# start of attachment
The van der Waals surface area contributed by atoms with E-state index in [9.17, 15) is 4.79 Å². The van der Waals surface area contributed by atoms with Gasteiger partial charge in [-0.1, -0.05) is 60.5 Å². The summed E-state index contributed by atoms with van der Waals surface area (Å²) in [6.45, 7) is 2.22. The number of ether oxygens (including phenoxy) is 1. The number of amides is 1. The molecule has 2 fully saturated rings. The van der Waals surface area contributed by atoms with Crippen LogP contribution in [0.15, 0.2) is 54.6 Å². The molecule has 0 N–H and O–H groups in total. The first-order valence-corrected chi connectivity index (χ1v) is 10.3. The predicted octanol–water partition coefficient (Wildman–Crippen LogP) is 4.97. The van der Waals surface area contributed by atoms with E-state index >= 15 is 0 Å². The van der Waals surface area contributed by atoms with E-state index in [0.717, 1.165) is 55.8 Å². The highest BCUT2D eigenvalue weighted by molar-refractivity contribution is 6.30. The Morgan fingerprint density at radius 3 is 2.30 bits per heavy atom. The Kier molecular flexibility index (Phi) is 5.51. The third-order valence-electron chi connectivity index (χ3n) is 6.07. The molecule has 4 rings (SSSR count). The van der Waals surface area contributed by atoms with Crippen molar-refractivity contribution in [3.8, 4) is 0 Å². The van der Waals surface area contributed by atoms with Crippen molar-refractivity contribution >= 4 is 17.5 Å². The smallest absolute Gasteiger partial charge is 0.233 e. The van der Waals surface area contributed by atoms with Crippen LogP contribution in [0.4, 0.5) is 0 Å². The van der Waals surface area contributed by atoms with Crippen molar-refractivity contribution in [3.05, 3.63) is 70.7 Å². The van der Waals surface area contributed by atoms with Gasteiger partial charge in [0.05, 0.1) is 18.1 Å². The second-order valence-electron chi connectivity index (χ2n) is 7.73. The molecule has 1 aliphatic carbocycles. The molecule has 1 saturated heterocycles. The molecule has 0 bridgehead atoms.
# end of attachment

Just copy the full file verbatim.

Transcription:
The van der Waals surface area contributed by atoms with E-state index in [9.17, 15) is 4.79 Å². The van der Waals surface area contributed by atoms with Gasteiger partial charge in [-0.1, -0.05) is 60.5 Å². The summed E-state index contributed by atoms with van der Waals surface area (Å²) in [6.45, 7) is 2.22. The number of ether oxygens (including phenoxy) is 1. The number of amides is 1. The molecule has 2 fully saturated rings. The van der Waals surface area contributed by atoms with Crippen LogP contribution in [0.15, 0.2) is 54.6 Å². The molecule has 0 N–H and O–H groups in total. The first-order valence-corrected chi connectivity index (χ1v) is 10.3. The predicted octanol–water partition coefficient (Wildman–Crippen LogP) is 4.97. The van der Waals surface area contributed by atoms with E-state index >= 15 is 0 Å². The van der Waals surface area contributed by atoms with E-state index in [0.717, 1.165) is 55.8 Å². The highest BCUT2D eigenvalue weighted by molar-refractivity contribution is 6.30. The Morgan fingerprint density at radius 3 is 2.30 bits per heavy atom. The Kier molecular flexibility index (Phi) is 5.51. The third-order valence-electron chi connectivity index (χ3n) is 6.07. The molecule has 4 rings (SSSR count). The van der Waals surface area contributed by atoms with Crippen molar-refractivity contribution in [3.8, 4) is 0 Å². The van der Waals surface area contributed by atoms with Crippen molar-refractivity contribution >= 4 is 17.5 Å². The smallest absolute Gasteiger partial charge is 0.233 e. The van der Waals surface area contributed by atoms with Crippen LogP contribution in [0.4, 0.5) is 0 Å². The van der Waals surface area contributed by atoms with Crippen molar-refractivity contribution in [3.05, 3.63) is 70.7 Å². The van der Waals surface area contributed by atoms with Gasteiger partial charge in [0.05, 0.1) is 18.1 Å². The second-order valence-electron chi connectivity index (χ2n) is 7.73. The molecule has 1 aliphatic carbocycles. The molecule has 1 saturated heterocycles. The molecule has 0 bridgehead atoms.